How the Queen held space for our own grief

September 21, 2022
our-own-grief

The crown, orb and scepter are removed, signaling the end of the Queen’s reign.

For many of us, Queen Elizabeth II’s funeral held deeply personal meaning.

Oh, we didn’t know her. And maybe she wasn’t our monarch. But nonetheless, we found the 10 days of national mourning and her funeral deeply moving. And here’s why, in the paraphrased words of one of the women clergy interviewed on BBC:

In death, the Queen served us all because her death and these moving rituals enabled us to allow our own grief, our own stories to resonate with this nation’s story of grief and mourning.  We felt them anew, or maybe even for the first time. We saw ourselves in the grief-etched faces of her children.

Her final act of service

In her final act of service, Queen Elizabeth’s death held that space for us–  if we saw the flowers, the tributes of people queuing up for hours to pay their respects, it allowed our own grief to come forward. I know that was true for me, throughout. The long period of mourning gave us the framework to really feel our own losses and my mind and heart were awhirl throughout the 10 days.

As the last service ended, I keenly felt the finality, that letting go.

And in that moment, so many of us acknowledged all the different losses in our own stories: grief for our own  friends and family, the things in life that we wish had been, maybe even our own lost youth.

She allowed us to let go of some of those as we let go of her.

our-own-grief

What we saw during that 10-day mourning period was community drawn together in a time of sadness. Those people who queued together for endless hours and became “queue family”. The peace, caring and good will in those crowds as they processed their grief together. Not a false note among them. Not an act of violence. Not a protest. Just people, coming together in community to mourn their Queen. It was a beautiful and inspirational thing to witness.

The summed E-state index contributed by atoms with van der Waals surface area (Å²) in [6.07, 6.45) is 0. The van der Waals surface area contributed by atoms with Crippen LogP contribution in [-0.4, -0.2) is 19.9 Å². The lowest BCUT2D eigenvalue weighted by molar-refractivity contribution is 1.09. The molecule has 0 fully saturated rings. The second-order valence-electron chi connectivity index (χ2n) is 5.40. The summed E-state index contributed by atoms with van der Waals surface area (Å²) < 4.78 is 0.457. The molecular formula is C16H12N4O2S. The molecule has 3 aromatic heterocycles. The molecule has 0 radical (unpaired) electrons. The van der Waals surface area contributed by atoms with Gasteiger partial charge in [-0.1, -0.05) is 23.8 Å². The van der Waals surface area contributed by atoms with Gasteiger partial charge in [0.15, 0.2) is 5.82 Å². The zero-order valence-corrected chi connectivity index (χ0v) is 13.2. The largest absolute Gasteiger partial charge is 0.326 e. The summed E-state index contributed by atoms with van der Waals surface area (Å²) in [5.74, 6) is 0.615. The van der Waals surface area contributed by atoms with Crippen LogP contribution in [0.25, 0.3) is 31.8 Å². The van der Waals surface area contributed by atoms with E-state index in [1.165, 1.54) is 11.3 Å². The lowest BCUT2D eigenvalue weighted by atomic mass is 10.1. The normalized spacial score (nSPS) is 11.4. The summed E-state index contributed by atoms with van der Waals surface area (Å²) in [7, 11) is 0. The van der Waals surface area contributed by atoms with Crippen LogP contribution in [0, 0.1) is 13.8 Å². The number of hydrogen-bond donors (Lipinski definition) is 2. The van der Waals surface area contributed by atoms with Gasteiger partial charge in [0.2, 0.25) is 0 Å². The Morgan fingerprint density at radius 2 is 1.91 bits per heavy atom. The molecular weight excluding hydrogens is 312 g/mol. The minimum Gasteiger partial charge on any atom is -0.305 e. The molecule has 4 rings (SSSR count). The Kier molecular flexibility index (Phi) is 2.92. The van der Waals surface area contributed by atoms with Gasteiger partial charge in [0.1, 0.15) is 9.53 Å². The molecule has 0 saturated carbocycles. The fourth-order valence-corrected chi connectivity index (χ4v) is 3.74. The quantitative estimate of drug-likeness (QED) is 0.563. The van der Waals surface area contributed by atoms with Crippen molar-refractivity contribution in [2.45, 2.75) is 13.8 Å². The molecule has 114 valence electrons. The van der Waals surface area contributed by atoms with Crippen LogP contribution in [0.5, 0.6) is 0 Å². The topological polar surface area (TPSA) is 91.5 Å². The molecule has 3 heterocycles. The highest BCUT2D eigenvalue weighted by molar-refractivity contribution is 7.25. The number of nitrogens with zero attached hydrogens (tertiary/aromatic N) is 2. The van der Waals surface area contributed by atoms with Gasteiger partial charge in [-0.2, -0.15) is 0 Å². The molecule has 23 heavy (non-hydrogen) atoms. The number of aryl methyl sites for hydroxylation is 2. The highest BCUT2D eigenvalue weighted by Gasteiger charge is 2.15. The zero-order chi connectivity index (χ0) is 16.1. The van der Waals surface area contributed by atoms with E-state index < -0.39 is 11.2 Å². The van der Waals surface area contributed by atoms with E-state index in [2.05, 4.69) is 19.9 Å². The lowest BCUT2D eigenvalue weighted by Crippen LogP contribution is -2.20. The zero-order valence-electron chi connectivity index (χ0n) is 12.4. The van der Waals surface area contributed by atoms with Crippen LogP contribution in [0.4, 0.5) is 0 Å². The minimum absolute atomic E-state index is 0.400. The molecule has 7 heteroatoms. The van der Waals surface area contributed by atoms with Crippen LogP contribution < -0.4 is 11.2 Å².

Inspiring people to come together

We live in a world where differences divide us, especially here in the U.S. But it was different in that queue. It was a coming together, inspired by this 96-year-old woman of deep faith.

As we gathered and watched the final service, many of us asked ourselves, What does this mean to me? What was my life about? What will my life be?  

The fact that those questions have already been answered for this inspirational woman was brought home by the final, heartbreaking lament piped by her personal bagpiper in the final moments of the service. My bestie shared something she loves from the 1928 Book of Common Prayer:

Support us, Lord all the day long, until the shadows lengthen, and the evening comes, the busy world is hushed,
 the fever of life is over, and our work done; then Lord in your mercy, give us safe lodging, a holy rest and peace 
at the last.  Amen


I was reluctant for these rituals, these ceremonies, this period of grieving to end, because it represented to me the kinder, gentler world that I know we are capable of.

If only that could be her legacy.

I wish.
_____________________
Our gently supportive tools for grief can be found in my Etsy shop HERE.

8 comments on “How the Queen held space for our own grief
  1. A lot of this reminds me of the Jewish custom of sitting shiva.

  2. Alana says:

    The symbolism of the bagpiper playing and leaving the service was the highlight of the day. I discovered that the song he piped was a Gaelic lullaby, “Sleep, Dearie, Sleep”. I had to read more about the history of the Bagpiper to the Sovereign. To me, the mourning period and funeral had so much tradition behind it. Each song was selected for its meaning in the Queen’s life. We were all part of one family for several hours.

  3. Diane says:

    This is so moving, Carol!
    The death of such a person (and there really has only been ONE such person!) affects us profoundly.
    At the last, our Queen managed, one more time, to gather the people into a tide of caring and compassion–proving that, even in this divisive world, it is possible. I found that my biggest, brightest lesson during this time of reflection and grief.

  4. Laurie Stone says:

    The sight of that bagpiper slowly turning that corner signaled the end of an era more than anything else for me. It was so moving.

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